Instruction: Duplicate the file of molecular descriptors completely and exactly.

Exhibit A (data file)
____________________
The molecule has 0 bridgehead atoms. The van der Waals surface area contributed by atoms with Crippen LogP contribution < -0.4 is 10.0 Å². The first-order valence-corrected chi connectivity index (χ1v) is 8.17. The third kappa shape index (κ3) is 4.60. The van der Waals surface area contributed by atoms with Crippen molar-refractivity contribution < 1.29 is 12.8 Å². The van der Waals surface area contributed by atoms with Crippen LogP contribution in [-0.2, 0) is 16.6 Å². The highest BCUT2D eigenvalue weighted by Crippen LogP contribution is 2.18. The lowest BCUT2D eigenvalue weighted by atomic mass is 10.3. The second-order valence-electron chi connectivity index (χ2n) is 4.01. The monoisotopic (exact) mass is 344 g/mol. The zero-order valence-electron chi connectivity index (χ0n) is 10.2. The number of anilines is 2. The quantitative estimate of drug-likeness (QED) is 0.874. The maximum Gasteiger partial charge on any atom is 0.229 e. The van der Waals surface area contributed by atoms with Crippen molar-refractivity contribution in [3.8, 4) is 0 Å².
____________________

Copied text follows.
The molecule has 0 bridgehead atoms. The van der Waals surface area contributed by atoms with Crippen LogP contribution < -0.4 is 10.0 Å². The first-order valence-corrected chi connectivity index (χ1v) is 8.17. The third kappa shape index (κ3) is 4.60. The van der Waals surface area contributed by atoms with Crippen molar-refractivity contribution < 1.29 is 12.8 Å². The van der Waals surface area contributed by atoms with Crippen LogP contribution in [-0.2, 0) is 16.6 Å². The highest BCUT2D eigenvalue weighted by Crippen LogP contribution is 2.18. The lowest BCUT2D eigenvalue weighted by atomic mass is 10.3. The second-order valence-electron chi connectivity index (χ2n) is 4.01. The monoisotopic (exact) mass is 344 g/mol. The zero-order valence-electron chi connectivity index (χ0n) is 10.2. The number of anilines is 2. The quantitative estimate of drug-likeness (QED) is 0.874. The maximum Gasteiger partial charge on any atom is 0.229 e. The van der Waals surface area contributed by atoms with Crippen molar-refractivity contribution in [3.8, 4) is 0 Å².